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Robert E. Smith, On Behalf of Himself and All Others Similarly Situated v. Vanguard Dealer Services

SUPERIOR COURT OF NEW JERSEY APPELLATE DIVISION


December 21, 2010

ROBERT E. SMITH, ON BEHALF OF HIMSELF AND ALL OTHERS SIMILARLY SITUATED, PLAINTIFF-RESPONDENT,
v.
VANGUARD DEALER SERVICES, L.L.C., AND RASSAS PONTIAC, INC., DEFENDANTS-APPELLANTS,
AND ROYAL GUARD, L.L.C., DEFENDANT.

On appeal from Superior Court of New Jersey, Law Division, Ocean County, Docket No. L-3215-09.

Per curiam.

NOT FOR PUBLICATION WITHOUT THE APPROVAL OF THE APPELLATE DIVISION

Submitted December 6, 2010 - Decided Before Judges Grall, C.L. Miniman and LeWinn.

By leave granted, defendants Rassas Pontiac, Inc. (Rassas) and Vanguard Dealer Services, L.L.C. (Vanguard) appeal an order refusing to dismiss plaintiff Robert E. Smith's complaint as to them for failure to state a claim upon which relief can be granted. R. 4:6-2(e). At issue are Smith's claim against Rassas under the Truth-in-Consumer-Contract, Warranty, and Notice Act (TCCWNA), N.J.S.A. 56:12-14 to -18, and Smith's claims alleging that Rassas and Vanguard have been unjustly enriched.*fn1 Because a searching and liberal reading of the complaint suggests viable causes of action, we affirm. See Banco Popular N. Am. v. Gandi, 184 N.J. 161, 183 (2004); Printing Mart-Morristown v. Sharp Elecs. Corp., 116 N.J. 739, 746 (1989).

Smith's complaint, filed on his own behalf and that of others similarly situated, includes these assertions.*fn2

Defendants Vanguard and Royal Guard are affiliated entities that share a principal place of business in New Jersey. Vanguard and Royal Guard, along with Rassas and other dealerships acting as their agents, "orchestrate the manufacture, distribution, sale and administration" of a theft- protection plan known as Royal Guard Etch.

In 2004, Smith purchased a car from the Rassas dealership and paid $109 for the Royal Guard Etch. The plan includes an alpha-numeric etching on the car's windows and a warranty for a buyer who pays the fee to register the etching. The anti-theft etching is placed on the windows of all vehicles offered for sale at the dealership at no additional cost to the buyer, but the warranty is supplied only if the buyer registers the etch and pays a fee.

The benefit of the warranty is a credit payable if the theft-prevention system fails and results in a total loss. The credit is payable only at the selling dealership and only if "used toward the purchase" of a replacement vehicle from that dealership.

Smith purchased the warranty and signed the registration form at the dealership when he bought his car. The registration form lists Rassas as the dealer and includes blanks for the signatures of the customer and Rassas's representative.

Smith alleges that the provision of the warranty limiting the remedy to a credit that can only be used at Rassas is a "tying arrangement" prohibited by the Magnuson-Moss Warranty Act (Magnuson-Moss), 15 U.S.C.A. § 2302(c). Defendants did not seek dismissal of Smith's complaint on the ground that Magnuson-Moss permits this tying arrangement, and, quite properly, they do not seek reversal on that ground here.*fn3 Nieder v. Royal Indem. Ins. Co., 62 N.J. 229, 234 (1973).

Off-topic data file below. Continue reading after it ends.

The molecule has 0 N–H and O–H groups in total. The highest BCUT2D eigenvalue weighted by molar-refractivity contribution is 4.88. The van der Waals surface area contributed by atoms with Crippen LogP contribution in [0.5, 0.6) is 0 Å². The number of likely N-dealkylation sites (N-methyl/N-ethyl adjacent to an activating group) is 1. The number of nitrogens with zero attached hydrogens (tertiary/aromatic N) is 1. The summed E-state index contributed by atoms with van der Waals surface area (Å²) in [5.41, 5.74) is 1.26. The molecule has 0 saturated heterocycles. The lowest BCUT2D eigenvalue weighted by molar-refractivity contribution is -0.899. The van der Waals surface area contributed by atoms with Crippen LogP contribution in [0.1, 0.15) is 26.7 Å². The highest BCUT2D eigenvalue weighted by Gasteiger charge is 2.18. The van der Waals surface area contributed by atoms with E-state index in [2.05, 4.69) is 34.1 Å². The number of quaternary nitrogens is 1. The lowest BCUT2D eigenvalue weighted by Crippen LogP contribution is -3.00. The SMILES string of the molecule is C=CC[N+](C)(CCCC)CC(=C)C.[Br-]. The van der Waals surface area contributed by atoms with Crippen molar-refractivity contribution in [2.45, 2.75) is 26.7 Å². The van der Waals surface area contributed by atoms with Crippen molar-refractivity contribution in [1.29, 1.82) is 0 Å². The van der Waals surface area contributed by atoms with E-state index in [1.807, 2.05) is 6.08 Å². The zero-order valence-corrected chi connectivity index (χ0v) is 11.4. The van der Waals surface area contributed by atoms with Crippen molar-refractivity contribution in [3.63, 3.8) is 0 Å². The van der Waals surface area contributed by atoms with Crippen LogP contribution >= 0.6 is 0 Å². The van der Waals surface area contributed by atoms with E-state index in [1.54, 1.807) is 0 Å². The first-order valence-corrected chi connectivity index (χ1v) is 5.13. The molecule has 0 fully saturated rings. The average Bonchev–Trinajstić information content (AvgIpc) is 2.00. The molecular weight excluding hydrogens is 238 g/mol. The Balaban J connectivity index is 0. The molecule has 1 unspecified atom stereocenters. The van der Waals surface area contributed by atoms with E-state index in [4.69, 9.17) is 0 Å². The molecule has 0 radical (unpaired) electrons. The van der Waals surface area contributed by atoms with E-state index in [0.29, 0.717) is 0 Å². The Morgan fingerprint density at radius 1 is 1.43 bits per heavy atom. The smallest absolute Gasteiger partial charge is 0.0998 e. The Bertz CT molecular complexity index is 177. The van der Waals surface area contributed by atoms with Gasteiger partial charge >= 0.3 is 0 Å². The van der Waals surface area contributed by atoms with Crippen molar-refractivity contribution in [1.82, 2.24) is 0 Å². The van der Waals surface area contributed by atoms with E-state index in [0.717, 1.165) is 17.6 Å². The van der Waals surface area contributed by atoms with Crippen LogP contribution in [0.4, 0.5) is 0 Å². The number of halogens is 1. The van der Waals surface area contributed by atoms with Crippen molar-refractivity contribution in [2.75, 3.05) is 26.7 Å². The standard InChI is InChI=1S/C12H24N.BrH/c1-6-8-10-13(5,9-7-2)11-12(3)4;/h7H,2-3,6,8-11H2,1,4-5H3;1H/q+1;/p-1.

On appeal defendants argue that even if the warranty violates Magnuson-Moss, Smith's complaint does not state a cause of action against Rassas under TCCWNA. Assuming, without deciding, that this warranty violates a consumer right established by federal law, we disagree.

The conduct proscribed by TCCWNA and pertinent here is set forth in N.J.S.A. 56:12-15:

No seller . . . shall in the course of his business offer . . . or enter into any written consumer contract or give or display any written consumer warranty, notice or sign . . . which includes any provision that violates any clearly established legal right of a consumer . . . as established by State or Federal law at the time the offer is made or the consumer contract is signed or the warranty, notice or sign is given or displayed.

Interpretation of the statute is a question of law reviewable de novo. In re Liquidation of Integrity Ins. Co., 193 N.J. 86, 94 (2007). Although the statute permits liability on proof of one or more of several grounds, only one is required. Because we conclude that Smith's complaint states a claim based on Rassas's "display" of the warranty "in the course of [its] business," within the meaning of N.J.S.A. 56:12-15, we need not consider defendants' objections to the trial judge's reasons or the arguments that they did not offer or enter into the warranty contract or give the warranty.

In construing TCCWNA on a motion to dismiss, the court must determine if the Legislature intended to prohibit the conduct alleged. See DiProspero v. Penn, 183 N.J. 477, 492 (2005) (discussing the role of courts construing statutes); Higgins v. Pascack Valley Hosp., 158 N.J. 404, 418 (1999) (same). The inquiry begins with the language of the statute, which generally controls when the meaning is clear. Higgins, supra, 158 N.J. at 418.

The term "display" and the phrase "in the course of his business" are not defined in TCCWNA, but the Legislature has stated general rules to guide interpretation of statutory language. In pertinent part, N.J.S.A. 1:1-1 directs:

In the construction of the laws and statutes of this state . . . words and phrases shall be read and construed with their context, and shall, unless inconsistent with the manifest intent of the legislature or unless another or different meaning is expressly indicated, be given their generally accepted meaning, according to the approved usage of the language.

Our courts follow this guidance by "ascrib[ing] to the statutory words their ordinary meaning and significance and read[ing] them in context with related provisions so as to give sense to the legislation as a whole." DiProspero, supra, 183 N.J. at 492 (citation omitted).

The ordinary meaning of "display" is "[t]o put forth for viewing." Webster's II New College Dictionary 328 (1995). Thus, a seller who presents a manufacturer's warranty for a buyer's review, consideration and purchase has, within the common understanding of the word, "displayed" the warranty to the buyer.